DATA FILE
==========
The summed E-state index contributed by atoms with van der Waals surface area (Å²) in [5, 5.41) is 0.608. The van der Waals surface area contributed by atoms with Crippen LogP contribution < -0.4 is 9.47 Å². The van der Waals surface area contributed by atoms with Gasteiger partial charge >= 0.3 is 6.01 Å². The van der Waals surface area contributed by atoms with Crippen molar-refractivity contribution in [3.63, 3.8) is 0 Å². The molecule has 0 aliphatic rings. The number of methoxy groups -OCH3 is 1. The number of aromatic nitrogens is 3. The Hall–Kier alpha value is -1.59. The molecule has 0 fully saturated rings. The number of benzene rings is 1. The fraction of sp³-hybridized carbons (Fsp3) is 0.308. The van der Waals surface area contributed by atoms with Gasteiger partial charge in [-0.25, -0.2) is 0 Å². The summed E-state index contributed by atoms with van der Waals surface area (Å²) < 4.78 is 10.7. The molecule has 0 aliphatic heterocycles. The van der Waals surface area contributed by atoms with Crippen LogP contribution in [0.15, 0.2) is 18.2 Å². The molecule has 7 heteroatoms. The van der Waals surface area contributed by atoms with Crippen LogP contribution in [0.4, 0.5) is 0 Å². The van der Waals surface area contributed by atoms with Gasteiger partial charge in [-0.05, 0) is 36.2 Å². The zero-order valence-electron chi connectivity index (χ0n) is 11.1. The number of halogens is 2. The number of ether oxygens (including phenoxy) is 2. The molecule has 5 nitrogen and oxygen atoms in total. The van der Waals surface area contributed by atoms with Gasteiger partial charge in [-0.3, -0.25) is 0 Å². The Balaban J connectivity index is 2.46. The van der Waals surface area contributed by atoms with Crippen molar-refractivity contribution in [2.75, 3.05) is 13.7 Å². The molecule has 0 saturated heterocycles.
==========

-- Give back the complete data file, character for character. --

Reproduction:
The summed E-state index contributed by atoms with van der Waals surface area (Å²) in [5, 5.41) is 0.608. The van der Waals surface area contributed by atoms with Crippen LogP contribution < -0.4 is 9.47 Å². The van der Waals surface area contributed by atoms with Gasteiger partial charge >= 0.3 is 6.01 Å². The van der Waals surface area contributed by atoms with Crippen molar-refractivity contribution in [3.63, 3.8) is 0 Å². The molecule has 0 aliphatic rings. The number of methoxy groups -OCH3 is 1. The number of aromatic nitrogens is 3. The Hall–Kier alpha value is -1.59. The molecule has 0 fully saturated rings. The number of benzene rings is 1. The fraction of sp³-hybridized carbons (Fsp3) is 0.308. The van der Waals surface area contributed by atoms with Gasteiger partial charge in [-0.25, -0.2) is 0 Å². The summed E-state index contributed by atoms with van der Waals surface area (Å²) < 4.78 is 10.7. The molecule has 0 aliphatic heterocycles. The van der Waals surface area contributed by atoms with Crippen LogP contribution in [0.15, 0.2) is 18.2 Å². The molecule has 7 heteroatoms. The van der Waals surface area contributed by atoms with Crippen LogP contribution in [0.4, 0.5) is 0 Å². The van der Waals surface area contributed by atoms with Gasteiger partial charge in [-0.05, 0) is 36.2 Å². The zero-order valence-electron chi connectivity index (χ0n) is 11.1. The number of halogens is 2. The number of ether oxygens (including phenoxy) is 2. The molecule has 5 nitrogen and oxygen atoms in total. The van der Waals surface area contributed by atoms with Gasteiger partial charge in [-0.3, -0.25) is 0 Å². The Balaban J connectivity index is 2.46. The van der Waals surface area contributed by atoms with Crippen molar-refractivity contribution in [2.75, 3.05) is 13.7 Å². The molecule has 0 saturated heterocycles.